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Frequently Asked

Understanding what a Nurse Practitioner is and what one does can be reassuring for you while you are deciding to enter in to a medical partnership with me.

Additionally, you may have questions about what Concierge Medicine is, so I have provided some information here to help you make an informed decision. 

Nurse Practitioner

Role of Concierge Medicine

All NPs must complete a master's or doctoral degree program and have advanced clinical training beyond their initial professional registered nurse (RN) preparation. Didactic and clinical courses prepare nurses with specialized knowledge and clinical competency to practice in primary care, acute care and long-term health care settings.  

To be recognized as expert health care providers and ensure the highest quality of care, NPs undergo rigorous national certification, periodic peer review, clinical outcome evaluations and adhere to a code for ethical practices. Self-directed continued learning and professional development is also essential to maintaining clinical competency. 


Additionally, to promote quality health care and improve clinical outcomes, NPs lead and participate in both professional and lay health care forums, conduct research and apply findings to clinical practice. 

NPs are licensed in all states and the District of Columbia, and they practice under the rules and regulations of the state in which they are licensed. They provide high-quality care in rural, urban and suburban communities and in many types of settings, including clinics, hospitals, emergency rooms, urgent care sites, private physician or NP practices, nursing homes, schools, colleges and public health departments. 

Autonomously and in collaboration with health care professionals and other individuals, NPs provide a full range of primary, acute and specialty health care services, including: 

  • Ordering, performing and interpreting diagnostic tests such as lab work and x-rays. 

  • Diagnosing and treating acute and chronic conditions such as diabetes, high blood pressure, infections and injuries. 

  • Prescribing medications and other treatments. 

  • Managing patients' overall care. 

  • Counseling. 

  • Educating patients on disease prevention and positive health and lifestyle choices.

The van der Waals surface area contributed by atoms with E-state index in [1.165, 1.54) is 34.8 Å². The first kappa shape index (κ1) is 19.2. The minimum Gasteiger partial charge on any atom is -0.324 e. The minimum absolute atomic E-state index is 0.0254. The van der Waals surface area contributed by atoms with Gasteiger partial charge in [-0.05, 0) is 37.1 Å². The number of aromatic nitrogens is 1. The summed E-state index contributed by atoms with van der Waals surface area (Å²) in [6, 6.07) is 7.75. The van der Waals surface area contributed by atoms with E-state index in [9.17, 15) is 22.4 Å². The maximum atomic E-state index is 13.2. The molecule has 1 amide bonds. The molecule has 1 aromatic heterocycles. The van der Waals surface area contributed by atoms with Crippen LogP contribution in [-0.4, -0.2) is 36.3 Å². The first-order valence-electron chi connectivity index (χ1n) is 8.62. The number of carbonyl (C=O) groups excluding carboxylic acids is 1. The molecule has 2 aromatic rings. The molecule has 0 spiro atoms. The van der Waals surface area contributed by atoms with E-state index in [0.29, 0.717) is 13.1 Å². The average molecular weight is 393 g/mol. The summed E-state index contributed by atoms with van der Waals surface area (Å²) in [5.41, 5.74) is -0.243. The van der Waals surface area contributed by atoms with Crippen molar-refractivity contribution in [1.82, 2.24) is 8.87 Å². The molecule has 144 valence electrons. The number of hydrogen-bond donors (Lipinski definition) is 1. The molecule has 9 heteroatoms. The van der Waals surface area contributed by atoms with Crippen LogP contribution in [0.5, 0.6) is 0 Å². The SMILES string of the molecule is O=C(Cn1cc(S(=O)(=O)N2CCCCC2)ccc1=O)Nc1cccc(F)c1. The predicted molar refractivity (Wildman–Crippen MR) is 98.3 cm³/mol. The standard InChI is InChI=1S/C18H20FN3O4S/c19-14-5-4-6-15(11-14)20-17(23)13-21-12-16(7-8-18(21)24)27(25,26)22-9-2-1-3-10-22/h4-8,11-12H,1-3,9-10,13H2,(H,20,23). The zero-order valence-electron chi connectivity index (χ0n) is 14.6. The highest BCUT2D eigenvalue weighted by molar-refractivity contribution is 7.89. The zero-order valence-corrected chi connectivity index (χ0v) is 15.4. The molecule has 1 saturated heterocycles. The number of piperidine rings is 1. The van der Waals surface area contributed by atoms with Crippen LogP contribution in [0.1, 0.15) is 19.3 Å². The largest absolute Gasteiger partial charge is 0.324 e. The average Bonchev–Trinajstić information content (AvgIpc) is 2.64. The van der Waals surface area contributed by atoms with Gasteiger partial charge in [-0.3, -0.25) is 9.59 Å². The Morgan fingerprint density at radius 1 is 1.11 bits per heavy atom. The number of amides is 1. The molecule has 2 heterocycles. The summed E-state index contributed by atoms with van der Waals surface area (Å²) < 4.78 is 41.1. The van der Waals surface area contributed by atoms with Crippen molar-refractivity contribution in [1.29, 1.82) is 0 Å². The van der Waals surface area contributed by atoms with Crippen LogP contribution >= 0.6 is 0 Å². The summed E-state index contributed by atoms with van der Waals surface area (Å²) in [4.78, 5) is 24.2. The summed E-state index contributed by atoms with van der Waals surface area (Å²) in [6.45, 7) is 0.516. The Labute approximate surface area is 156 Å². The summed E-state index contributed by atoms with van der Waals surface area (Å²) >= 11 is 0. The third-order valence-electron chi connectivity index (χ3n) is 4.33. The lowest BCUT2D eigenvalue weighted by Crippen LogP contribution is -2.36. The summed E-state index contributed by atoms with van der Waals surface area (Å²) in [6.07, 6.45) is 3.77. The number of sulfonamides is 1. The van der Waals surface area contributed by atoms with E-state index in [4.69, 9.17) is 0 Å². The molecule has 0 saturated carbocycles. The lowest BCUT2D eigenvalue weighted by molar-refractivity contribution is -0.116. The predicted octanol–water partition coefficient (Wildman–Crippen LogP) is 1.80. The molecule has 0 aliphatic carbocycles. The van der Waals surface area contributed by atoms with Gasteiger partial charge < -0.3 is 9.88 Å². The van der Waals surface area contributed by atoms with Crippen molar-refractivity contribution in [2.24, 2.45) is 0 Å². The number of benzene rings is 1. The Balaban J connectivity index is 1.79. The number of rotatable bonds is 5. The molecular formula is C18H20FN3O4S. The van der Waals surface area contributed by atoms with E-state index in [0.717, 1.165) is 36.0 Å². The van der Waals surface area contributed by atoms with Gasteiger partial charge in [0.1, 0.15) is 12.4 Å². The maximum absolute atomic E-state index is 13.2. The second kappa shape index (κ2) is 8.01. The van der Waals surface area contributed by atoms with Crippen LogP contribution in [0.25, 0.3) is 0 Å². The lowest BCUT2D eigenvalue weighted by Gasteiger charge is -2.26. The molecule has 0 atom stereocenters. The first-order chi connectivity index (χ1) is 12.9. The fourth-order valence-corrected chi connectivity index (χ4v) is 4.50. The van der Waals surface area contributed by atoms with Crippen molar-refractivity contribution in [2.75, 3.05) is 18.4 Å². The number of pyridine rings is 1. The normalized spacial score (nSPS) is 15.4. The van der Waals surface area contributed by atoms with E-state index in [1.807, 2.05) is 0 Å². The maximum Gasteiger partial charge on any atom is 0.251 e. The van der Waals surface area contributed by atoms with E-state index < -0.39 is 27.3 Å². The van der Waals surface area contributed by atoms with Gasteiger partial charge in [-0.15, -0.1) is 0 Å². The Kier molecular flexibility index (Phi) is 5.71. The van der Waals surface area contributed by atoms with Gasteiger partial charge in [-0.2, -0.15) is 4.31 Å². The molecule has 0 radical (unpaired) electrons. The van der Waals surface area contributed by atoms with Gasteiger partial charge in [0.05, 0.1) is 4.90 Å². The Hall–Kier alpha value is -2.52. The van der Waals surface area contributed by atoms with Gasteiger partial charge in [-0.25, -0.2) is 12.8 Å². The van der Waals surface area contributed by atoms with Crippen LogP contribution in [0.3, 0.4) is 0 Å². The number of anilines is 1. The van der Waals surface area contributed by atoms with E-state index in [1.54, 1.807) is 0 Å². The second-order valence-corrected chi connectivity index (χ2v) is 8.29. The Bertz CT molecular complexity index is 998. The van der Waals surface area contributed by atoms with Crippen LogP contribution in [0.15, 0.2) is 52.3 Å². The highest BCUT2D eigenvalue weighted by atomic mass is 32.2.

What sets NPs apart from other health care providers is their unique emphasis on the health and well-being of the whole person. With a focus on health promotion, disease prevention and health education and counseling, NPs guide patients in making smarter health and lifestyle choices, which in turn can lower patients' out-of-pocket costs. 

Concierge medicine is an umbrella term commonly used to describe a relationship between a patient and provider in which the patient pays a monthly or annual fixed fee. Patients pay fees for conveniences like longer appointment times and convenient in-home visits.

To provide those conveniences, most concierge providers see fewer patients or set aside days of the week when they see only their concierge service patients. Their practices are subsidized by patient fees, which differ from those subsidized by insurers.  

Concierge medicine can be defined as: 

  • A health care arrangement in which patients pay an enrollment fee to receive care at a medical practice 

  • A popular term for greater health care access and services which may be purchased from a specialist for a concierge fee 

  • A medical practice in which a patient pays a provider in advance for unique, round-the-clock access to their professional services, without an intermediary such as an insurance company. 

Concierge Medicine, also known as Retainer Medicine, is a relationship between a patient and a primary care provider in which the patient pays an annual fee or retainer. This may or may not be in addition to other charges. In exchange for the retainer, providers agree to provide enhanced care, including lower patient loads in order to give adequate time, availability & attention.  

The practice can be referred to as concierge medicine, retainer medicine, membership medicine, cash-only practice and direct care. While all “concierge” medicine practices share similarities, they vary widely in structure, payment requirements and form of operation.  

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